Interviewing Techniques

When you begin an interview, it is helpful to try to put the witness at ease as soon as possible. Be sure to avoid using legalese that will not be understood by the witness. In fact, following the KISS philosophy (keep it simple, stupid) applies to taking a witness statement. Try to remain impartial when taking a statement; you are simply gathering facts. It is helpful to Use questioning styles throughout the interview. There are five basic styles of questions when conducting an interview. Each type of question has a different purpose for obtaining the information that is desired from the witness. 1. Open-Ended Questions: An open-ended question allows the witness to provide a narrative response and is designed to pull in a wide-range of information. Open-ended questions allow the witness to have control over how much information to provide, and is useful in discovering the extent of knowledge that the witness has in response to the question. Generally, open-ended questions start with what, how, or why. Examples of open-ended questions include:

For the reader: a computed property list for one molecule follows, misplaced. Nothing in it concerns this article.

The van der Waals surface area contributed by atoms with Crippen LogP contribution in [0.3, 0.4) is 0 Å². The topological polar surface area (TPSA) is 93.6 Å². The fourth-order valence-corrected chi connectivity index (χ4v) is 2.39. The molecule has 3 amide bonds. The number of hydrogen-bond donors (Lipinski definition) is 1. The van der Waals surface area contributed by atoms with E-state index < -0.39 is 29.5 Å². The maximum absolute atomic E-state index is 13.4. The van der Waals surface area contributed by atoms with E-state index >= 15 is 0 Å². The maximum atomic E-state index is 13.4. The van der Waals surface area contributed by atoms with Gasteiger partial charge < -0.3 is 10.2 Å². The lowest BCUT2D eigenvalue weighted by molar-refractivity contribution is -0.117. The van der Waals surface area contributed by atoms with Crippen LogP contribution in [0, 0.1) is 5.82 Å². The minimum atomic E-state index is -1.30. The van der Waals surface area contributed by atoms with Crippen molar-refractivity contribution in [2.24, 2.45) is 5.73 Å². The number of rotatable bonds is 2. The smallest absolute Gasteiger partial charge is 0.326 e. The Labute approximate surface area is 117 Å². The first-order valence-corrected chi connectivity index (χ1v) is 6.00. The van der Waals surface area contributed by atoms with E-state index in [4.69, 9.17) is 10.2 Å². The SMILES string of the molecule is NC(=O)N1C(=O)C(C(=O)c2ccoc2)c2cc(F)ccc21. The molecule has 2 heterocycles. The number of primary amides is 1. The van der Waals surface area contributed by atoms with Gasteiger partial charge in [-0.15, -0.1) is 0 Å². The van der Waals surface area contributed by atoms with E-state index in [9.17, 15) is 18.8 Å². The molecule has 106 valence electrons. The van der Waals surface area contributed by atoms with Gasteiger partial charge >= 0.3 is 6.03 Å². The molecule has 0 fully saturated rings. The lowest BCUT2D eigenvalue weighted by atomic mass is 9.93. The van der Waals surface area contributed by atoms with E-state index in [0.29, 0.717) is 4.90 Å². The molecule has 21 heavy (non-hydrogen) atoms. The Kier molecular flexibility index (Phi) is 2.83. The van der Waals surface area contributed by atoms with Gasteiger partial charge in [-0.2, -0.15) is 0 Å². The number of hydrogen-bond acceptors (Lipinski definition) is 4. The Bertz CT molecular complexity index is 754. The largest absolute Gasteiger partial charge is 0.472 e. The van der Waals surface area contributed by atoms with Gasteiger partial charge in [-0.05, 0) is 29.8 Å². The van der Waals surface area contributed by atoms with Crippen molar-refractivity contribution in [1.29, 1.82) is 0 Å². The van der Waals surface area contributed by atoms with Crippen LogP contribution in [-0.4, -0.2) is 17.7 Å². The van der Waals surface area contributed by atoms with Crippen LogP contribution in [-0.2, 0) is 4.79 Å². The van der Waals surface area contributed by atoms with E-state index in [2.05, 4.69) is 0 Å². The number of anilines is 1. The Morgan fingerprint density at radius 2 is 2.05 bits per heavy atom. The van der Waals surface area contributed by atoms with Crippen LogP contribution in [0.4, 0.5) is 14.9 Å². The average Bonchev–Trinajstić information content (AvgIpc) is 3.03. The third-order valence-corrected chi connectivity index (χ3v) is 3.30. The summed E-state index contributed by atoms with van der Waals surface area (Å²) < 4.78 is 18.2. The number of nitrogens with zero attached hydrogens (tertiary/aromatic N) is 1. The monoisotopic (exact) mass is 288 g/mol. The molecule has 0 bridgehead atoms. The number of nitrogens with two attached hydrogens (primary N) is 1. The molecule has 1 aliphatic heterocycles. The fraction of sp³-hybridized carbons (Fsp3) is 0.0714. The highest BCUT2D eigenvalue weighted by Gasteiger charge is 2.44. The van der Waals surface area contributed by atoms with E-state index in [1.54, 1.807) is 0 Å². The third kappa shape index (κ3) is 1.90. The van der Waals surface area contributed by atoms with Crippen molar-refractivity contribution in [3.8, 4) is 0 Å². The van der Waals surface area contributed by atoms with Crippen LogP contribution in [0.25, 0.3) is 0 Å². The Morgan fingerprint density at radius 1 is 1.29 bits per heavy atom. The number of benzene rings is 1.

How did the incident occur? What happened next? What were you doing just before the incident occurred? Why were you at the location of the incident?

2. Closed-Ended Questions: A closed-ended question will require a one or two word response. You would use a closedended question to narrow the focus of the answers, and to pin the person into making a definite comment or conclusion. Examples of closed-ended questions include:

What time did the incident occur? Was the traffic light red, green, or yellow? What is your age? What is your date of birth?

3. Specific Questions: A specific question is a question that asks for more information on a particular topic that was raised in a prior answer. These questions focus on a particular element that the interviewer needs to narrow down. Examples of directed questions include:

How long was the traffic light red when you were stopped at the intersection? Describe the weather conditions at the time of the incident.